Galapagos, 20 minutes from Wales

Nerys Lloyd-Pierce visits the tiny island nature reserve of Skokholm - home to dolphins, seals, and birds in their teeming, screaming thousands

Night has fallen on Skokholm Island. Unlike the mainland, where darkness snuffs out the clamour of the daylight hours, the departure of the sun here unleashes a riot of sound. Frenetic and discordant, the wild screeching of the gulls assaults the ears first, but, amid this babble another curious sound begins to creep in. It starts tentatively, but soon gains confidence, snowballing until the mild night air is vibrant with the strange manic gurgling, whooping, warbling cry of some unseen and unidentifiable creature. Odder still, this airborne animal appears to be receiving a rejoinder from beneath the ground. Entranced by this bizarre and other- worldly rhapsody, we end up walking the island until nearly 3am. So much for escaping to west Wales in the hope of catching up on sleep.

The perpetrator of the unbridled nocturnal din was the Manx Shearwater, a summer visitor from the South Atlantic, which, in addition to making the strangest noise in the Northern Hemisphere, is distinctive due to its habit of nesting in burrows borrowed from the island's rabbit population. Skokholm and neighbouring Skomer can lay claim to the world's largest colony of this migrant bird, totalling some 195,000 pairs, hence the potential to create a sound-barrier breaking cacophony.

Unseasonably atrocious weather, which sent scores of Britain's holiday- makers scuttling off to more reliable climes, had already postponed our visit to Skokholm. Finally, our luck had turned. As the sturdy, former fishing boat, the Dale Princess, left the Pembrokeshire mainland, the sun was smiling sweetly on a bright blue sea which rolled unthreateningly after recent gales.

Just 20 minutes boat ride away lay Skokholm, Britain's answer to the Galapagos, which, in the 1930s, under the auspices of pioneering naturalist Ronald Lockley, became Britain's first official bird observatory. Today it is classed as an internationally important Site of Special Scientific Interest.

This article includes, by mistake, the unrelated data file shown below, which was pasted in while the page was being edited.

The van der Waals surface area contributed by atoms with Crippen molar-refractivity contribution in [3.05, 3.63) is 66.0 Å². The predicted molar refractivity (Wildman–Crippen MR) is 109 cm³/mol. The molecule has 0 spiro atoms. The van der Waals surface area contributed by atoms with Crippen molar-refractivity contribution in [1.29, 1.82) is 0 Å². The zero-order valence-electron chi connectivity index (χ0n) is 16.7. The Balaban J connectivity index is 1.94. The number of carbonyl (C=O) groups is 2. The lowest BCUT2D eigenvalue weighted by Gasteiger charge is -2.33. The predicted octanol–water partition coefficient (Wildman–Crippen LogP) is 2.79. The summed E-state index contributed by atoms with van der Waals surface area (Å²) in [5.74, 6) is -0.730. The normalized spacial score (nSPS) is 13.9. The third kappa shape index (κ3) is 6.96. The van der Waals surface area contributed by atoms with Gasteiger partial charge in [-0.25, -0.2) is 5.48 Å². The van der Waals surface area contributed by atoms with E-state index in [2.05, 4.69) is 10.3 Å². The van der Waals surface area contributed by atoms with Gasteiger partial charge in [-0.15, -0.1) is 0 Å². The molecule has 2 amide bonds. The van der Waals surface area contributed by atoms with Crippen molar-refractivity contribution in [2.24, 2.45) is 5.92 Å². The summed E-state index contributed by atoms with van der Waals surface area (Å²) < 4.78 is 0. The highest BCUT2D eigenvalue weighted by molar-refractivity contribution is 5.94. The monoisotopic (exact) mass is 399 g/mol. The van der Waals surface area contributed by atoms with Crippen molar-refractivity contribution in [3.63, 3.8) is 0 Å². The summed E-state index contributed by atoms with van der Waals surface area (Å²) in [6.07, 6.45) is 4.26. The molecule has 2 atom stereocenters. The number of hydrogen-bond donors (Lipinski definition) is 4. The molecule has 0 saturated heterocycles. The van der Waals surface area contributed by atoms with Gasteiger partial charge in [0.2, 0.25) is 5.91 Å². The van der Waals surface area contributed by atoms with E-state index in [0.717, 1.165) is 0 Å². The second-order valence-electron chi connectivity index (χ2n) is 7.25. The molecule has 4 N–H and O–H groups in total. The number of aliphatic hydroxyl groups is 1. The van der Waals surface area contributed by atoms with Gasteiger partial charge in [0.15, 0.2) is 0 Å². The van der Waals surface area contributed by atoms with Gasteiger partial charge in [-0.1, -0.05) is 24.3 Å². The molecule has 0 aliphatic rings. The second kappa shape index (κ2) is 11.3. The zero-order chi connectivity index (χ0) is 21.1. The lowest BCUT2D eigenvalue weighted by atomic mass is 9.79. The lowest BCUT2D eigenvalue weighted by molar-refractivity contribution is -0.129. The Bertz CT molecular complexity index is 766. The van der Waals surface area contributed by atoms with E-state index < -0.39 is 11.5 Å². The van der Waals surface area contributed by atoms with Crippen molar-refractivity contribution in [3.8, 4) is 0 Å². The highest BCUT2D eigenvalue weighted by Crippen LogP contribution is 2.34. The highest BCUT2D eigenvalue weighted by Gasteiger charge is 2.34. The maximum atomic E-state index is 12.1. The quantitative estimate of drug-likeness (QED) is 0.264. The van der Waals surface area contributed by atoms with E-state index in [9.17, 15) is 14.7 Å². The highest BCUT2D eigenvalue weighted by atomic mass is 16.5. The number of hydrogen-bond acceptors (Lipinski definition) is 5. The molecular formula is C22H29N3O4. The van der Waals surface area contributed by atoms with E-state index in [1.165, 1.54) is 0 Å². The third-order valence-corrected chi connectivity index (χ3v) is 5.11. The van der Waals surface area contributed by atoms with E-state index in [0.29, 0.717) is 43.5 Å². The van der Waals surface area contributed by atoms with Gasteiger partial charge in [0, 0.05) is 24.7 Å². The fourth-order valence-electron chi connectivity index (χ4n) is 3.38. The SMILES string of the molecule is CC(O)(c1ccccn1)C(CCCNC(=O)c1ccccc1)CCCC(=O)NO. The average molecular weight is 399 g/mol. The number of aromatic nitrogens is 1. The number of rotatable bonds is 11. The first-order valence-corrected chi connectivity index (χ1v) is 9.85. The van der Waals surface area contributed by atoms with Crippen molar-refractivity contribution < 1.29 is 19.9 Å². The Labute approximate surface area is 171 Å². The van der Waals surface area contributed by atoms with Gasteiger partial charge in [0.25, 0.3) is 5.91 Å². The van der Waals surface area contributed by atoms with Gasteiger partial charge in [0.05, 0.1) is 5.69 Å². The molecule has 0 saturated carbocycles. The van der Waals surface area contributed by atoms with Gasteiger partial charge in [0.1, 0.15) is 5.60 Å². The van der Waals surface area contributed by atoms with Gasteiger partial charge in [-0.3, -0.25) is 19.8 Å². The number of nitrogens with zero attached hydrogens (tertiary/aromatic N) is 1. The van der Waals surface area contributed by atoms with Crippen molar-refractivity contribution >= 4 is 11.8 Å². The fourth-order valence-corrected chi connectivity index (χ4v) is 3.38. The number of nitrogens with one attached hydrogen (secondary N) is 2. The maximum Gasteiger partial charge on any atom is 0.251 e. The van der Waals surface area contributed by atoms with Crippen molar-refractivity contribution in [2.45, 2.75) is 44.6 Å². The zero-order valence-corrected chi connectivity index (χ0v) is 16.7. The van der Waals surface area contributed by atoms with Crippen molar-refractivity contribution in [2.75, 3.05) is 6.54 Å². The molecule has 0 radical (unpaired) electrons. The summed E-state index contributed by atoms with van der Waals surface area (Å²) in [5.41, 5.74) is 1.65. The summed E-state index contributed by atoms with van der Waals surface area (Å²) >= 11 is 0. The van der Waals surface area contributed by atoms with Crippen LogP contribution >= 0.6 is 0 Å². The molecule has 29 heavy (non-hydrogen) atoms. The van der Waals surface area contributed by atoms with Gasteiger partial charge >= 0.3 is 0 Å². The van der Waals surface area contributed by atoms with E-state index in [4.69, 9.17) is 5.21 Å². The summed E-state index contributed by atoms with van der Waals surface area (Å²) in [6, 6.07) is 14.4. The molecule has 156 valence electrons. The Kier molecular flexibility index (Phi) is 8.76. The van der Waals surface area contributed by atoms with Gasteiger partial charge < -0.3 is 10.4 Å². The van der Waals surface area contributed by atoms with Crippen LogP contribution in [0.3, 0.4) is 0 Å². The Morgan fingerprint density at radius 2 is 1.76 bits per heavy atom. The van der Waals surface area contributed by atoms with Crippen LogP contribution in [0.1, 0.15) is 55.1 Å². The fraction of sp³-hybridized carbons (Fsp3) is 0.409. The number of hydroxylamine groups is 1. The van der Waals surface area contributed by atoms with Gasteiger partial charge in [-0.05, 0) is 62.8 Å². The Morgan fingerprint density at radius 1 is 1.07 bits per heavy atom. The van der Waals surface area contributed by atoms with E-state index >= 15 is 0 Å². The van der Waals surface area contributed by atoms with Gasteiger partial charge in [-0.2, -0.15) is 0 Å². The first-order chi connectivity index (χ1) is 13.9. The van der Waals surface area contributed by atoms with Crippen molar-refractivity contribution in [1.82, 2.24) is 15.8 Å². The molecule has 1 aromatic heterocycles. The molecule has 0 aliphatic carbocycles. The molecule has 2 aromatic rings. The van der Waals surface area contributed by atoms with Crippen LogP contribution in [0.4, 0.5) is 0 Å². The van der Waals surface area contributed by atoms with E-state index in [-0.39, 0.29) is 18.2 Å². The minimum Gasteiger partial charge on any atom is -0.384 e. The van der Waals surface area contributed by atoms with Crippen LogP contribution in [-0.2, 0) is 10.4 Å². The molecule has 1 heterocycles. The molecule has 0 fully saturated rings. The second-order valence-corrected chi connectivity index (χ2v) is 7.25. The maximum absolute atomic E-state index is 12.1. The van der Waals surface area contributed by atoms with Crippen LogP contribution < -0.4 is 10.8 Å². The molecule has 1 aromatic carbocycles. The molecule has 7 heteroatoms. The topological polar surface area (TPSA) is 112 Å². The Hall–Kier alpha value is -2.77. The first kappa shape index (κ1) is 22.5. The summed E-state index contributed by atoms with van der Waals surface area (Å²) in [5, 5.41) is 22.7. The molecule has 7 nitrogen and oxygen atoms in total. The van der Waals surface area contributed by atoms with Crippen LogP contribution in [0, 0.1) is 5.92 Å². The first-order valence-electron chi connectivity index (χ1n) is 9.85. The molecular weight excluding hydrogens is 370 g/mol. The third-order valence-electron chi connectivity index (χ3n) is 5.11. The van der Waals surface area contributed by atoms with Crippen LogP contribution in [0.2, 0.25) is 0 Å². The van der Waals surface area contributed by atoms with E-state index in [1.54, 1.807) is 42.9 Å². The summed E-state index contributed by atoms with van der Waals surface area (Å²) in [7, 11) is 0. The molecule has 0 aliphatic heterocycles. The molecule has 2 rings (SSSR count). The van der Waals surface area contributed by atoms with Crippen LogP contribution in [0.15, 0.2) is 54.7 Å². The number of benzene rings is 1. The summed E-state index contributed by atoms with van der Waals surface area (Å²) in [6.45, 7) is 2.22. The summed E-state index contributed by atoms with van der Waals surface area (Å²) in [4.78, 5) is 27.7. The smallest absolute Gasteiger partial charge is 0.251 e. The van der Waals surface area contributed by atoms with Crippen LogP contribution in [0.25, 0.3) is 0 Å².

In addition to the shearwaters, tens of thousands of seabirds - puffins, guillemots, razorbills and gulls - descend on its rugged sandstone cliffs during the breeding season. Peregrines and buzzards patrol its seaboard too, while its hinterland provides refuge for choughs, wheatears, skylarks, warblers and lapwings. Harbour porpoise and bottle-nosed dolphins regularly leap from the brine, while seals bob about in sheltered coves.

At South Haven, wardens Graham Thompson and his partner Theresa Purcell, were waiting to welcome the new consignment of visitors and transport their luggage from the quay aboard the island's only vehicle, a multi- functional dumper truck.

Guest accommodation is situated in a row of converted 18th-century farm buildings. Spotless but basic, our room was furnished with two small single beds, a bedside table and a wash basin. Don't, however, be tempted to fill up the sink, the tap is purely cosmetic as the island has no running water. Before leaving us to our own devices Graham delivered an introductory tour, pointing out bird hides, telling us what we should be looking for and pointing out the few basic rules necessary in an ecologically sensitive environment, such as sticking to the footpaths which have been clearly marked with a series of painted pebbles.